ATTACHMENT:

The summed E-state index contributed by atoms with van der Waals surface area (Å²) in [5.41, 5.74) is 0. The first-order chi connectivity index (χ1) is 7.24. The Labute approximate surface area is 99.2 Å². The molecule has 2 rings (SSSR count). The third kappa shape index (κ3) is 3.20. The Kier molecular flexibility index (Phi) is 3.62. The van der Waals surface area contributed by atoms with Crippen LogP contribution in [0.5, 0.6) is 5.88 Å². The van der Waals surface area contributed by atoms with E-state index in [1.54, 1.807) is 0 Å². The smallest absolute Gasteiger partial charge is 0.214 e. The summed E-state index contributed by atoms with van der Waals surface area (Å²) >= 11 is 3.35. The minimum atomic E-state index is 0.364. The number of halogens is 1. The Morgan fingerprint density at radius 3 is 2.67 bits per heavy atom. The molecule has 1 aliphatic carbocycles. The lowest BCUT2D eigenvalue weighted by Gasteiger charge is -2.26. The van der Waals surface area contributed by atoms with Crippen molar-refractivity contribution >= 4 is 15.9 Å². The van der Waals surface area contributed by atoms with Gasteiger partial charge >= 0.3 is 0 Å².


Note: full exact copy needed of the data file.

The summed E-state index contributed by atoms with van der Waals surface area (Å²) in [5.41, 5.74) is 0. The first-order chi connectivity index (χ1) is 7.24. The Labute approximate surface area is 99.2 Å². The molecule has 2 rings (SSSR count). The third kappa shape index (κ3) is 3.20. The Kier molecular flexibility index (Phi) is 3.62. The van der Waals surface area contributed by atoms with Crippen LogP contribution in [0.5, 0.6) is 5.88 Å². The van der Waals surface area contributed by atoms with E-state index in [1.54, 1.807) is 0 Å². The smallest absolute Gasteiger partial charge is 0.214 e. The summed E-state index contributed by atoms with van der Waals surface area (Å²) >= 11 is 3.35. The minimum atomic E-state index is 0.364. The number of halogens is 1. The Morgan fingerprint density at radius 3 is 2.67 bits per heavy atom. The molecule has 1 aliphatic carbocycles. The lowest BCUT2D eigenvalue weighted by Gasteiger charge is -2.26. The van der Waals surface area contributed by atoms with Crippen molar-refractivity contribution >= 4 is 15.9 Å². The van der Waals surface area contributed by atoms with Gasteiger partial charge >= 0.3 is 0 Å².